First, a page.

Understanding Judith Butler
Publication Year: 2011
Acknowledged as one of the most influential thinkers of modern times, an understanding of Judith Butler's work is ever more essential to an understanding of not just the landscape of cultural and critical theory, but of the world around us. Understanding Judith Butler, however, can be perceived as a complex and difficult undertaking.
It needn't be. Using contemporary and topical examples from the media, popular culture and everyday life, this lively and accessible introduction shows how the issues, concepts, and theories in Butler's work function as socio-cultural practices.
Giving due consideration to Butler's earlier and most recent work, and showing how her ideas on subjectivity, gender, sexuality and language overlap and interrelate, this book gives a better understanding not only of Butler's work, but of its applications ...
- Front Matter
- Back Matter
- Subject Index
© Anita Brady and Tony Schirato 2011
First published 2011
Apart from any fair dealing for the purposes of research or private study, or criticism or review, as permitted under the Copyright, Designs and Patents Act, 1988, this publication may be reproduced, stored or transmitted in any form, or by any means, only with the prior permission in writing of the publishers, or in the case of reprographic reproduction, in accordance with the terms of licences issued by the Copyright Licensing Agency. Enquiries concerning reproduction outside those terms should be sent to the publishers.
SAGE Publications Ltd
1 Oliver's Yard
55 City Road
London EC1Y 1SP
SAGE Publications Inc.
2455 Teller Road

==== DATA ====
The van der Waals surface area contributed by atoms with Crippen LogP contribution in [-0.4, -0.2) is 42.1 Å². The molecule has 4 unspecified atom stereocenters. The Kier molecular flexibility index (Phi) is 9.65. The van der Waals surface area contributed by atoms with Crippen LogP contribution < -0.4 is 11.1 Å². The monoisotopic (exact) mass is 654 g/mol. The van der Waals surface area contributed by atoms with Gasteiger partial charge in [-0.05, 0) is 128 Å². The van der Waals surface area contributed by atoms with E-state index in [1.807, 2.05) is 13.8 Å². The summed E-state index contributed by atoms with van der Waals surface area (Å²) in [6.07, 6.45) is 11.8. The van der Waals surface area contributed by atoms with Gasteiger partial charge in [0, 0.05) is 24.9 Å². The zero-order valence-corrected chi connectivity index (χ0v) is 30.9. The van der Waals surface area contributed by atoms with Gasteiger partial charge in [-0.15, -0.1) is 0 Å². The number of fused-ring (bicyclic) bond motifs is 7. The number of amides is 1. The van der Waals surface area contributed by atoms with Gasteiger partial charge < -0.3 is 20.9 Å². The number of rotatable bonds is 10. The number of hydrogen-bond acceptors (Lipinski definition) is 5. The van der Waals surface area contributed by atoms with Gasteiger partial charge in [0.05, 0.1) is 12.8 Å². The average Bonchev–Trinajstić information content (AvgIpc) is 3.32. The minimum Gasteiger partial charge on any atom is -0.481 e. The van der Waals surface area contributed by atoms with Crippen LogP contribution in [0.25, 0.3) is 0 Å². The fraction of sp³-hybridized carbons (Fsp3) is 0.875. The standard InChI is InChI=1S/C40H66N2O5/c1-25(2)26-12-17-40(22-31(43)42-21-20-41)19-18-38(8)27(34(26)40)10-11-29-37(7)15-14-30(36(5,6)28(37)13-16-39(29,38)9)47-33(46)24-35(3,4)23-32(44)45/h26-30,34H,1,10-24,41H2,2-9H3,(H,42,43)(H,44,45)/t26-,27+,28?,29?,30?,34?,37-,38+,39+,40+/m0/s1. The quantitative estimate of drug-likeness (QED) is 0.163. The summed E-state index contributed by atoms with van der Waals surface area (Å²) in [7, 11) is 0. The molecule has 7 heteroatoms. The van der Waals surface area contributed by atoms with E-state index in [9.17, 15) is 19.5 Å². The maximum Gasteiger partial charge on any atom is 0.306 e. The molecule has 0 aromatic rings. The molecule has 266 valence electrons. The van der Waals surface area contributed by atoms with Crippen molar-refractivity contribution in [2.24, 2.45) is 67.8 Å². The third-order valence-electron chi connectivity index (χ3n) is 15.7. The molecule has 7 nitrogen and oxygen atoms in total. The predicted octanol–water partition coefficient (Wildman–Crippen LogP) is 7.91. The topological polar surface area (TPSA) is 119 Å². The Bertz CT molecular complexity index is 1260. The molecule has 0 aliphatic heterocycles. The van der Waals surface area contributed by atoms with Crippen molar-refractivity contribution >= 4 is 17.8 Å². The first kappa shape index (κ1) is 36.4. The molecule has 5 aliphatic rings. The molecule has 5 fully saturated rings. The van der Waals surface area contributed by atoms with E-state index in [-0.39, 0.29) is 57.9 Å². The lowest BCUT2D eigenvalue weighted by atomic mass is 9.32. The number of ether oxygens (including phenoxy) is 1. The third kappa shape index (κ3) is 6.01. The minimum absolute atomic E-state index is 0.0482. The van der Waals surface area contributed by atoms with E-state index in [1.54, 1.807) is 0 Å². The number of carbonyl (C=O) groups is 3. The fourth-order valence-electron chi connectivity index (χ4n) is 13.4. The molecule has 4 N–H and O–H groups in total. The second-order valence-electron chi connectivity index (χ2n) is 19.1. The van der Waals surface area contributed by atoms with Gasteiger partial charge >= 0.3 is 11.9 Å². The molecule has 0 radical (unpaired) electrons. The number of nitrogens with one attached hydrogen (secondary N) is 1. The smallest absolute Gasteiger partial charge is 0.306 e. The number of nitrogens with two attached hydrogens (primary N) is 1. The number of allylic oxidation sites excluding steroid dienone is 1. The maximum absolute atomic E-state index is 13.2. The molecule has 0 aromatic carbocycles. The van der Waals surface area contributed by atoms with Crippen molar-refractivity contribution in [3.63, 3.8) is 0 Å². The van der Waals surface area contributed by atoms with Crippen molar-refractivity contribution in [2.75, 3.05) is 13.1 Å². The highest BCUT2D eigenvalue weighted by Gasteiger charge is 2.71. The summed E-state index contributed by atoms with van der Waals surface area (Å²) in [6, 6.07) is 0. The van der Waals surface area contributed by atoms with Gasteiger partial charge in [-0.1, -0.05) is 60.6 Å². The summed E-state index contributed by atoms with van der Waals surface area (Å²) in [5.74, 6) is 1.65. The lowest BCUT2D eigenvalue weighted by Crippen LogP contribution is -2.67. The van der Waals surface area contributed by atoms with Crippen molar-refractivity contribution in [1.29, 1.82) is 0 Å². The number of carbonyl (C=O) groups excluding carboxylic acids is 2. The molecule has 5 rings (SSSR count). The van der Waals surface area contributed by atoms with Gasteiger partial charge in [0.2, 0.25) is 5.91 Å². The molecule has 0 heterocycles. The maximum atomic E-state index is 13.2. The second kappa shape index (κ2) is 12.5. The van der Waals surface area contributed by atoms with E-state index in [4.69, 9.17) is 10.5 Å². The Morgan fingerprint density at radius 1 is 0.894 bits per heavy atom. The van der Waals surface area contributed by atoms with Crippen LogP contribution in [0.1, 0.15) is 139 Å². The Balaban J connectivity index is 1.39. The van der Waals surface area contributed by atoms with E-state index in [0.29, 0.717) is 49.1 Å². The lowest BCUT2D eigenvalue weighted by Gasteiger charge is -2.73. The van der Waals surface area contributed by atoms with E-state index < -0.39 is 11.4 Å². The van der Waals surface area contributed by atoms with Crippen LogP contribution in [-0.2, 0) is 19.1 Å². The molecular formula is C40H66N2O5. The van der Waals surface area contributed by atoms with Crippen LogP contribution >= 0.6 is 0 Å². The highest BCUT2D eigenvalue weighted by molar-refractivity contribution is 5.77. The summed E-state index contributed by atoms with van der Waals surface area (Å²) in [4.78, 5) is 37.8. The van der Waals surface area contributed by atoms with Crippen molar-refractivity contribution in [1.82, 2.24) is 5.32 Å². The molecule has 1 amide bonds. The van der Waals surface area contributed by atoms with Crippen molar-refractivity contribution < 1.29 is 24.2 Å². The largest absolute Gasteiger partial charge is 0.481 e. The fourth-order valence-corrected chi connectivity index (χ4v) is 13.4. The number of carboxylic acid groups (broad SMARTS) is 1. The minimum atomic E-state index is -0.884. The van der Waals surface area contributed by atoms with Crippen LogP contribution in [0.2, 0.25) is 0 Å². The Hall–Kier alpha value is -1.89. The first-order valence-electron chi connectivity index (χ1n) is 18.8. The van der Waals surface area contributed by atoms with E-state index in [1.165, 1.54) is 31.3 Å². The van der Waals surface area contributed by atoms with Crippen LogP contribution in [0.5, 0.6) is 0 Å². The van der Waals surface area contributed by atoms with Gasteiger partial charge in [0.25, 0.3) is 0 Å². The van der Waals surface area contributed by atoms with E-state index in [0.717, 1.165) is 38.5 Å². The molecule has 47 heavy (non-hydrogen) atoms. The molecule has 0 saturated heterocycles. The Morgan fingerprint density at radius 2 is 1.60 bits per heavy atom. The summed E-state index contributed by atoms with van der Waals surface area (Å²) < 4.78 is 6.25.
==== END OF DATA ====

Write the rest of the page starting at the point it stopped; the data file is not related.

Thousand Oaks, California 91320
SAGE Publications India Pvt Ltd
B 1/I 1 Mohan Cooperative Industrial Area
New Delhi 110 044
SAGE Publications Asia-Pacific Pte Ltd
33 Pekin Street #02-01
Far East Square
Library of Congress Control Number: 2010925733
British Library Cataloguing in Publication data
A catalogue record for this book is available from the British Library
ISBN 978-1-84787-608-9 (pbk)
Typeset by C&M Digitals (P) Ltd, Chennai, India
Printed by CPI Antony Rowe, Chippenham, Wiltshire
Printed on paper from sustainable resources
- Anaclisis: Freudian notion whereby the initial instinct of self-preservation (sucking the breast for nourishment) is used as a kind of prop by the sexual instincts.
- Bio-power: for Foucault, the process by which power and knowledge works to dispose and regulate bodies.
- Bodily hexis: the forms of bodies, and bodily movements and deportment, that are commensurate with, authorised by, and appropriately reflect the values of, a cultural field.
- Butch-femme: a type of lesbian relationship in which one partner identifies with nominally masculine traits (the butch), and the other partner identifies with nominally feminine traits (the femme). Butch-femme has a specific social and political history, and is not reducible to an imitation of heterosexuality.
- Camp: sensibility or gender performance characterised by artifice, irony and stylisation, and often associated with gay men.
- Constructivism, constructionism: the notion that social or bodily traits often represented as natural are in fact socially and culturally produced. Usually positioned as the opposite of essentialism.